Teaching Lessons | Letters | Chicago Reader

Teaching Lessons 

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Dear editor:

I have to respond to Maureen Welch's somewhat unfair assessment of Gregory Michie's teaching ability (in her letter in the 9/15 issue). While I don't know Mr. Michie personally, he and I are both students in UIC's College of Education, and I had the pleasure of reading his book, Holler If You Hear Me, which chronicles his experiences teaching at a Back of the Yards school. The impression the book left on me was that Mr. Michie is an incredibly gifted and caring teacher who truly made a difference in his students' lives.

I don't dispute the importance preparation holds for teachers and their students. Nor am I questioning Ms. Welch's teaching ability; her emphasis on the importance of preparation gives me the impression that she's a conscientious, caring educator. Yet I also would guess that many a caring and effective teacher has, on a rare occasion, entered the classroom without a solid lesson plan for the period. To judge Mr. Michie's worthiness and effectiveness as a teacher based on one sentence (and probably an isolated incident) from his article is shortsighted. I'd suggest that Ms. Welch read Mr. Michie's book so she would see him in a different and probably more realistic light. He took an overwhelmingly sincere interest in his students' lives and their backgrounds, going so far as to immerse himself in their culture (for one, by buying a house in the neighborhood), and learned all he could about their lives. He incorporated that knowledge into class activities and lessons that helped the students gain more confidence and pride in themselves and their neighborhood. And he spent a lot of time with them outside the classroom as well.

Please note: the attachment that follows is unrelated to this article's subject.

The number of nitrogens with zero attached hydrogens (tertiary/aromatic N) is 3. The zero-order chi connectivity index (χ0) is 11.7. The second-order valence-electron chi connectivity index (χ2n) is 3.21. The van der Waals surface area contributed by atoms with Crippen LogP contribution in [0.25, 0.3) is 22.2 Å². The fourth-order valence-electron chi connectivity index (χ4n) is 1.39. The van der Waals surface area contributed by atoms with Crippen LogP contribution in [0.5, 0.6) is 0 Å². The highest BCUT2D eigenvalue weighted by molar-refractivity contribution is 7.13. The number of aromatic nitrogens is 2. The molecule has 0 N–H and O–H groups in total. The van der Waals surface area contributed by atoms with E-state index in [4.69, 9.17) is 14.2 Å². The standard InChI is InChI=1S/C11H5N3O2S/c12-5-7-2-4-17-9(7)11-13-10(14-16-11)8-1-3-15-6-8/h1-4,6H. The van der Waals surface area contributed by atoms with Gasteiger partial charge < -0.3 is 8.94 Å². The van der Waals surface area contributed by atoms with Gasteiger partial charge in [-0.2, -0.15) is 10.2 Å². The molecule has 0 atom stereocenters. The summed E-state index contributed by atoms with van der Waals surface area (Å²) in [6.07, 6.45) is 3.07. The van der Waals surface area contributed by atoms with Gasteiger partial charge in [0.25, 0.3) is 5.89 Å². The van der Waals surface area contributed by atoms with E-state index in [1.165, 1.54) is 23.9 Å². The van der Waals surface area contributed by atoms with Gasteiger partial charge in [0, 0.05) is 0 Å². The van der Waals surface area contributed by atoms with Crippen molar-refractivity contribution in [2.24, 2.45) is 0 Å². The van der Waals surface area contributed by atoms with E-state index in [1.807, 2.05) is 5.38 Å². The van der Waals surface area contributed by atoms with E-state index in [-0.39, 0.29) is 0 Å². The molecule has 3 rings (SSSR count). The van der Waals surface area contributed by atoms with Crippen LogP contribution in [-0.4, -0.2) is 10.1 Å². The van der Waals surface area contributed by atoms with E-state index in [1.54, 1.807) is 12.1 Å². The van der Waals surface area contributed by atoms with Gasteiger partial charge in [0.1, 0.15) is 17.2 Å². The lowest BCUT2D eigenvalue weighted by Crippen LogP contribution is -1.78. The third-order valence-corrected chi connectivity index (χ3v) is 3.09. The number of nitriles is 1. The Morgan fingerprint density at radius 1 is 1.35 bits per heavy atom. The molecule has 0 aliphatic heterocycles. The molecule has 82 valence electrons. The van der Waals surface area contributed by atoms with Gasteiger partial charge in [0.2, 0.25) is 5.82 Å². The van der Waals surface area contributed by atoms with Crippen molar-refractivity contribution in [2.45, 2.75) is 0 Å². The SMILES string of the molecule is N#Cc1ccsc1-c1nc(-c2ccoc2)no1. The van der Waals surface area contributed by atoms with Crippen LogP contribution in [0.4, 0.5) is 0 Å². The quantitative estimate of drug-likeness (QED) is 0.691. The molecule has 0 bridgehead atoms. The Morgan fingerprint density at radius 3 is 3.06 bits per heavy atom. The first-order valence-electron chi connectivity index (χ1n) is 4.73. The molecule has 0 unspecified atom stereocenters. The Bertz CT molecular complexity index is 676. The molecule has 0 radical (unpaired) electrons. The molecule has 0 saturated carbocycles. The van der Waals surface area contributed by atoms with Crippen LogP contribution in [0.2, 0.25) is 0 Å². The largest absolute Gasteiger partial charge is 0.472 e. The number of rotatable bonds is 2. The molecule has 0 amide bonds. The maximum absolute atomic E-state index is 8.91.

I think Ms. Welch's reaction to that one statement blinded her to the rest of Mr. Michie's article, which clearly portrays a teacher who has learned immeasurable lessons from his students about the importance of open-mindedness and open-heartedness. Those are two qualities that every teacher would do well to develop.

Kathleen T. Hayes

N. Janssen

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